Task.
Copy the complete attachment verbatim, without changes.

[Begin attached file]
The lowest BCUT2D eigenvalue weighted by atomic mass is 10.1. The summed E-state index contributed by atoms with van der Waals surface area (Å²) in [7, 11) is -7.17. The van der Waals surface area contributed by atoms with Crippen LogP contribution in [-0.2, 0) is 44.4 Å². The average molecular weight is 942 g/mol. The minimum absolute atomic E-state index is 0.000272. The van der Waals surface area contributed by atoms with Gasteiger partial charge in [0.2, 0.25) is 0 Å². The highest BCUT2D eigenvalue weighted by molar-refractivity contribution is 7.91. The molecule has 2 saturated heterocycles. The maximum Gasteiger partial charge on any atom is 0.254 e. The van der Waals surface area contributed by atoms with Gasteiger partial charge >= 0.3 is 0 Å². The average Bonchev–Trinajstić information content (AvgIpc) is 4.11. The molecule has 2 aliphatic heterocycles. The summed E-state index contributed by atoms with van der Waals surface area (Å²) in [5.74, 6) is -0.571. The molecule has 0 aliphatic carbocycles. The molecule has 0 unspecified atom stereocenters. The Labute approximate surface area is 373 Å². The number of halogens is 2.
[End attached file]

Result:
The lowest BCUT2D eigenvalue weighted by atomic mass is 10.1. The summed E-state index contributed by atoms with van der Waals surface area (Å²) in [7, 11) is -7.17. The van der Waals surface area contributed by atoms with Crippen LogP contribution in [-0.2, 0) is 44.4 Å². The average molecular weight is 942 g/mol. The minimum absolute atomic E-state index is 0.000272. The van der Waals surface area contributed by atoms with Gasteiger partial charge in [0.2, 0.25) is 0 Å². The highest BCUT2D eigenvalue weighted by molar-refractivity contribution is 7.91. The molecule has 2 saturated heterocycles. The maximum Gasteiger partial charge on any atom is 0.254 e. The van der Waals surface area contributed by atoms with Gasteiger partial charge >= 0.3 is 0 Å². The average Bonchev–Trinajstić information content (AvgIpc) is 4.11. The molecule has 2 aliphatic heterocycles. The summed E-state index contributed by atoms with van der Waals surface area (Å²) in [5.74, 6) is -0.571. The molecule has 0 aliphatic carbocycles. The molecule has 0 unspecified atom stereocenters. The Labute approximate surface area is 373 Å². The number of halogens is 2.